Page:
In The Spotlight: Aline Templeton’s Last Act of All

Spotlight Hello, All,

Welcome to another edition of In The Spotlight. There’s something about the insular small village that lends itself very effectively to a crime novel. Whether the author chooses a psychological focus or a whodunit focus (or some combination), the small village can add real context to a novel. Let’s take a look at how that works today, and turn the spotlight on Aline Templeton’s Last Act of All, a standalone (so far as I’m aware) and not part of her DI Fleming series.

As the story begins, Helena Radley has just been released from prison for the killing of her first husband, soap opera star Neville Fielding. She and her new husband, Edward Radley, return to the village of Radensfield where they live, and she tries to start over, with Edward only too eager to put the whole thing behind them.

The novel then goes back to tell the story of what happened to Neville. As Part Two begins, Neville, Helena and their daughter Stephanie move to Radnesfield on Neville’s impulse. He buys Radnesfield House, and all three settle in as newcomers in a very old, tightly-knit community, where one’s an outsider even after living in a place for decades.

Neville’s television alter ego is Harry Bradman, and as time has gone on, it’s been harder and harder to tell where Neville leaves off and Harry begins. His growing mental instability causes his marriage to fall apart, and alienates his daughter. It also causes plenty of trouble in Radnesfield. For one thing, Neville can’t keep away from other men’s wives. For another, he tires of his lovers quickly, so there are several broken-hearted women in town. Finally, Helena divorces him.

After a time, she marries Edward Radley and life settles down again uneasily. Then, Neville decides to sell Radnesfield House to a developer that wants to create a community of upmarket homes. In the process, several people in the village will lose a lot. All of this comes to the surface one night when some of the villagers come to Radnesfield House to protest.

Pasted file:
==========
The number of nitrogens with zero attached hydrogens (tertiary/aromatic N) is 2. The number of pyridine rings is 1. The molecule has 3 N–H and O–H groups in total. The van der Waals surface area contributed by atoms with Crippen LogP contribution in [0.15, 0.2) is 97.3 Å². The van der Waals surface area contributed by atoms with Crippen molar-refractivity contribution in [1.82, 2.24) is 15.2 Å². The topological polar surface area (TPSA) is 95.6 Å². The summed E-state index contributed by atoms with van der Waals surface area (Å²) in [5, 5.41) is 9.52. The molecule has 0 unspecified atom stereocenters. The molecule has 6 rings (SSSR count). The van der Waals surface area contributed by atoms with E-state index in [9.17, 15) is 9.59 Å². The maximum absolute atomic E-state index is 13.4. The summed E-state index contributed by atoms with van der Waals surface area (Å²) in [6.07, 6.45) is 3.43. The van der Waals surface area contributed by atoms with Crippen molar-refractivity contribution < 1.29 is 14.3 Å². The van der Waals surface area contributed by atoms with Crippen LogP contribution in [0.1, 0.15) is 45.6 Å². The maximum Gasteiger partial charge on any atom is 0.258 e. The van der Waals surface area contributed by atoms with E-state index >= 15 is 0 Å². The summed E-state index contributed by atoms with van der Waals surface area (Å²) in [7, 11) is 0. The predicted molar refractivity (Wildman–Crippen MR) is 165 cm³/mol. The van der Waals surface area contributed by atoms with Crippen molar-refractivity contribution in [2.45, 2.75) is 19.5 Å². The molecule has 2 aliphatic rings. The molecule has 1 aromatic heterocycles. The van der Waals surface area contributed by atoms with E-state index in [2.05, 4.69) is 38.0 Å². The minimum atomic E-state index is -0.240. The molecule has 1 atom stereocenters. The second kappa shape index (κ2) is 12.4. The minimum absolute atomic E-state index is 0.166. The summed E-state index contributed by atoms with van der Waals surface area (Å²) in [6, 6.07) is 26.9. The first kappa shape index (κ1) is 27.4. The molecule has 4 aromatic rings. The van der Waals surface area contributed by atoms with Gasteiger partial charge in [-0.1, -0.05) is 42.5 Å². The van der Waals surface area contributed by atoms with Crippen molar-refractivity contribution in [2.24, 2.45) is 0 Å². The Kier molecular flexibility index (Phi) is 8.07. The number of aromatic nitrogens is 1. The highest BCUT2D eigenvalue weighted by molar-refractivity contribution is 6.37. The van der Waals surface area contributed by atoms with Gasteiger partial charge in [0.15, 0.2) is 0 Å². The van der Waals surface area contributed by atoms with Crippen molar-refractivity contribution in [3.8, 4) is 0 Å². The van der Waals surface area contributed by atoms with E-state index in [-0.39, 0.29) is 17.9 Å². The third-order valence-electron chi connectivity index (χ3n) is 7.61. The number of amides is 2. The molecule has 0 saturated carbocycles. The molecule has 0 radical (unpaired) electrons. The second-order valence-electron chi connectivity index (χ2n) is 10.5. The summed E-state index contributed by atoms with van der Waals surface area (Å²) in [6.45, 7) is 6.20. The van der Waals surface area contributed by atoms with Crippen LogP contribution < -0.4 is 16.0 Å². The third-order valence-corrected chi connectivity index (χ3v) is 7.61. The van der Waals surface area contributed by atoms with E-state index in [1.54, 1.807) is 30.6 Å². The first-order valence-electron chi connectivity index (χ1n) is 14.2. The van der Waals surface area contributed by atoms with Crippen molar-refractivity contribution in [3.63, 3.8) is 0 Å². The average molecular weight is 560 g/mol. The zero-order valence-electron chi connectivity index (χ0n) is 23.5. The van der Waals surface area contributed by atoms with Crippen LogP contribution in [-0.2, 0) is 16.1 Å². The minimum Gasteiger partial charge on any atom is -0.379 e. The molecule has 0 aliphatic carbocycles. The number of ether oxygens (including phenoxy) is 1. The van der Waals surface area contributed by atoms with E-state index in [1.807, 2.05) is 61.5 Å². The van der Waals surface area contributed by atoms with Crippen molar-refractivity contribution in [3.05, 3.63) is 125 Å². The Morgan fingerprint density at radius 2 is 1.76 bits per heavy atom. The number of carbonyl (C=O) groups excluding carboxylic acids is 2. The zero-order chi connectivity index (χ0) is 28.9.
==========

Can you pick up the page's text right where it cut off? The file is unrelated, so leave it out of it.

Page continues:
The next day, Neville is murdered. Inspector Joe Coppins and Sergeant Frances Howarth investigate, and it’s not long before they settle on Helena as the most likely suspect. She certainly had motive, and there is a great deal of circumstantial evidence against her. With no other compelling leads, there’s no choice but to charge her. She’s found guilty and sent to prison, although the sentence is light, since Neville was abusive.

Frances Howarth hasn’t been completely sure of Helena’s guilt since the beginning of the case. Now, she wants to re-open the investigation and try to clear Helena’s name. In part it’s out of a sense of guilt for putting the wrong person in prison. In part it’s embarrassment at getting it wrong. But it’s also a sense of wanting to find out the truth. At first, Helena is dead-set against it, as she doesn’t want to rake everything up again. But slowly, she begins to see that she could be in danger; she knows she is innocent, and so does the real killer. Howarth continues to ask questions and look into the matter again. Then there’s another murder. And soon, it’s clear that there’s something more going on here than just an abused wife finally freeing herself of her abuser.

One of the most important elements of this novel is its village-with-secrets atmosphere. This is a claustrophobic setting in that way. Everyone knows everyone, and the people who ‘count’ – those who’ve always lived in Radnesfield – know things that they aren’t telling. So one of Howarth’s tasks is to convince people to talk. She’s very, very good at that, but you might say she meets her match in this small community.

Because it’s a small village with a long history, there’s a lot of background, which plays a part in what happens in the novel. There are things that everybody in the village knows, but that people who aren’t ‘one of us’ don’t know. The small-town setting also means that there are a lot of interactions and relationships among the villagers. So the villagers tend to stand up for one another. It’s a ‘we’ll take care of our own problems’ sort of a place, and that impacts the story as well.

The story is told (in past tense) from the point of view of several of the characters, including Helena Fielding Radley, Frances Howarth, Neville Fielding, and several of the villagers. Templeton makes it clear whose point of view is being shared (at least for me). Still, readers who prefer only one point of view will notice this. I can say, too, without spoiling the story, that following the different points of view is very helpful in working out the network of relationships and reactions to the events in the novel.